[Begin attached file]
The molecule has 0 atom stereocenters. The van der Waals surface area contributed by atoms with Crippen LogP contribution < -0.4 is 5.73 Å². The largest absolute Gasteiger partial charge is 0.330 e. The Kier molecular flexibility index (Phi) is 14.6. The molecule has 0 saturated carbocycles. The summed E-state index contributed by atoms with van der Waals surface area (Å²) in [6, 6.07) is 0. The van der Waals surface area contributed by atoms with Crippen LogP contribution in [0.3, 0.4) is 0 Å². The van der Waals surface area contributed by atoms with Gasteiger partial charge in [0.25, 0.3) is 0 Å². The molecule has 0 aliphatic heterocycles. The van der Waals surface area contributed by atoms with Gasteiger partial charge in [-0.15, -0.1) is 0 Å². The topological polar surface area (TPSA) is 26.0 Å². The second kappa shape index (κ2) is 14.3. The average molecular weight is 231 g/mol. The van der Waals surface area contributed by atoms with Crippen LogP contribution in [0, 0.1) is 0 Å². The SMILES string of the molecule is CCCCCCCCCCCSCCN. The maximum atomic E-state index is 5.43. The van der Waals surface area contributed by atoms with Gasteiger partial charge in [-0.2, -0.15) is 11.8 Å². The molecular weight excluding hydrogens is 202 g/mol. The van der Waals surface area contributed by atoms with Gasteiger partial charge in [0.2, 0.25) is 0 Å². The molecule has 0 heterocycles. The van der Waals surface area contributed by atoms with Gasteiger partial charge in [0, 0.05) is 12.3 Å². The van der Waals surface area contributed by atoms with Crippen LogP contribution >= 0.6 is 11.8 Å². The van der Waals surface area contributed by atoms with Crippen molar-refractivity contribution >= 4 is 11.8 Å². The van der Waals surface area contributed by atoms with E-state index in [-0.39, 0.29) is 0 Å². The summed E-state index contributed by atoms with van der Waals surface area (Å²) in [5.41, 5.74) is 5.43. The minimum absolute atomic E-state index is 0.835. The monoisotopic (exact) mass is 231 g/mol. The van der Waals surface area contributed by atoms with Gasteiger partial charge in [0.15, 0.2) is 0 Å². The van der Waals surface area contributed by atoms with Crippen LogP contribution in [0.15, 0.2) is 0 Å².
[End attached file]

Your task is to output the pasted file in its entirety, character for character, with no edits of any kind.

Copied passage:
The molecule has 0 atom stereocenters. The van der Waals surface area contributed by atoms with Crippen LogP contribution < -0.4 is 5.73 Å². The largest absolute Gasteiger partial charge is 0.330 e. The Kier molecular flexibility index (Phi) is 14.6. The molecule has 0 saturated carbocycles. The summed E-state index contributed by atoms with van der Waals surface area (Å²) in [6, 6.07) is 0. The van der Waals surface area contributed by atoms with Crippen LogP contribution in [0.3, 0.4) is 0 Å². The van der Waals surface area contributed by atoms with Gasteiger partial charge in [0.25, 0.3) is 0 Å². The molecule has 0 aliphatic heterocycles. The van der Waals surface area contributed by atoms with Gasteiger partial charge in [-0.15, -0.1) is 0 Å². The topological polar surface area (TPSA) is 26.0 Å². The second kappa shape index (κ2) is 14.3. The average molecular weight is 231 g/mol. The van der Waals surface area contributed by atoms with Crippen LogP contribution in [0, 0.1) is 0 Å². The SMILES string of the molecule is CCCCCCCCCCCSCCN. The maximum atomic E-state index is 5.43. The van der Waals surface area contributed by atoms with Gasteiger partial charge in [-0.2, -0.15) is 11.8 Å². The molecular weight excluding hydrogens is 202 g/mol. The van der Waals surface area contributed by atoms with Gasteiger partial charge in [0.2, 0.25) is 0 Å². The molecule has 0 heterocycles. The van der Waals surface area contributed by atoms with Gasteiger partial charge in [0, 0.05) is 12.3 Å². The van der Waals surface area contributed by atoms with Crippen LogP contribution >= 0.6 is 11.8 Å². The van der Waals surface area contributed by atoms with Crippen molar-refractivity contribution >= 4 is 11.8 Å². The van der Waals surface area contributed by atoms with E-state index in [-0.39, 0.29) is 0 Å². The summed E-state index contributed by atoms with van der Waals surface area (Å²) in [5.41, 5.74) is 5.43. The minimum absolute atomic E-state index is 0.835. The monoisotopic (exact) mass is 231 g/mol. The van der Waals surface area contributed by atoms with Gasteiger partial charge in [0.15, 0.2) is 0 Å². The van der Waals surface area contributed by atoms with Crippen LogP contribution in [0.15, 0.2) is 0 Å².